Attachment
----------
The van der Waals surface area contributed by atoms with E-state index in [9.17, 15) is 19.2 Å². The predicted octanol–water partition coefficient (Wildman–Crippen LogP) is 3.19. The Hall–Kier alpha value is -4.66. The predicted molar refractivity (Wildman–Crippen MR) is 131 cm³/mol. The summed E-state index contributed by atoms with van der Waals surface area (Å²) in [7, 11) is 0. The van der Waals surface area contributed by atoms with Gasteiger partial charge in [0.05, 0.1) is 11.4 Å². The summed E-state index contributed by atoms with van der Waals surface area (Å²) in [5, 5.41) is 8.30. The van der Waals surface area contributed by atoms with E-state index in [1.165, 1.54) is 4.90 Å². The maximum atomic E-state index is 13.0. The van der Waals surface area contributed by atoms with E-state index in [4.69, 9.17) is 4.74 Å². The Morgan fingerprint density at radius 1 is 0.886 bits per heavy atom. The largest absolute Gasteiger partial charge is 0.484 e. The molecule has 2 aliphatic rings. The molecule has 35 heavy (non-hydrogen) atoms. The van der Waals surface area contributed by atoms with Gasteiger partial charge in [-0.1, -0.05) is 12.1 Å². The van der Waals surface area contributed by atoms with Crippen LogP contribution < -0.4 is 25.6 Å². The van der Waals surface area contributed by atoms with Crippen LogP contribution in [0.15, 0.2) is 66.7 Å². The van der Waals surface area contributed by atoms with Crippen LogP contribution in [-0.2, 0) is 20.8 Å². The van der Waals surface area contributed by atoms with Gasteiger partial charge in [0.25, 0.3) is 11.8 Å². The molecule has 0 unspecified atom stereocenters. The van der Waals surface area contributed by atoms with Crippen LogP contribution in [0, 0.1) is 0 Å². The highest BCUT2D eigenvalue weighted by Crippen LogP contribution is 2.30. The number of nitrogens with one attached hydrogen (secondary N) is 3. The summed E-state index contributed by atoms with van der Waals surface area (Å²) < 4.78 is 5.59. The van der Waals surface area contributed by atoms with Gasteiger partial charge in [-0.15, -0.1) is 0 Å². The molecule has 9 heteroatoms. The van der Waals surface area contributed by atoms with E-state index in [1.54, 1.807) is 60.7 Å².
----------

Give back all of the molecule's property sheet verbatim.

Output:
The van der Waals surface area contributed by atoms with E-state index in [9.17, 15) is 19.2 Å². The predicted octanol–water partition coefficient (Wildman–Crippen LogP) is 3.19. The Hall–Kier alpha value is -4.66. The predicted molar refractivity (Wildman–Crippen MR) is 131 cm³/mol. The summed E-state index contributed by atoms with van der Waals surface area (Å²) in [7, 11) is 0. The van der Waals surface area contributed by atoms with Gasteiger partial charge in [0.05, 0.1) is 11.4 Å². The summed E-state index contributed by atoms with van der Waals surface area (Å²) in [5, 5.41) is 8.30. The van der Waals surface area contributed by atoms with E-state index in [1.165, 1.54) is 4.90 Å². The maximum atomic E-state index is 13.0. The van der Waals surface area contributed by atoms with E-state index in [4.69, 9.17) is 4.74 Å². The Morgan fingerprint density at radius 1 is 0.886 bits per heavy atom. The largest absolute Gasteiger partial charge is 0.484 e. The molecule has 2 aliphatic rings. The molecule has 35 heavy (non-hydrogen) atoms. The van der Waals surface area contributed by atoms with Gasteiger partial charge in [-0.1, -0.05) is 12.1 Å². The van der Waals surface area contributed by atoms with Crippen LogP contribution < -0.4 is 25.6 Å². The van der Waals surface area contributed by atoms with Crippen LogP contribution in [0.15, 0.2) is 66.7 Å². The van der Waals surface area contributed by atoms with Crippen LogP contribution in [-0.2, 0) is 20.8 Å². The van der Waals surface area contributed by atoms with Gasteiger partial charge in [0.25, 0.3) is 11.8 Å². The molecule has 0 unspecified atom stereocenters. The van der Waals surface area contributed by atoms with Crippen LogP contribution in [0, 0.1) is 0 Å². The highest BCUT2D eigenvalue weighted by Crippen LogP contribution is 2.30. The number of nitrogens with one attached hydrogen (secondary N) is 3. The summed E-state index contributed by atoms with van der Waals surface area (Å²) < 4.78 is 5.59. The van der Waals surface area contributed by atoms with Gasteiger partial charge in [-0.15, -0.1) is 0 Å². The molecule has 9 heteroatoms. The van der Waals surface area contributed by atoms with E-state index in [1.54, 1.807) is 60.7 Å².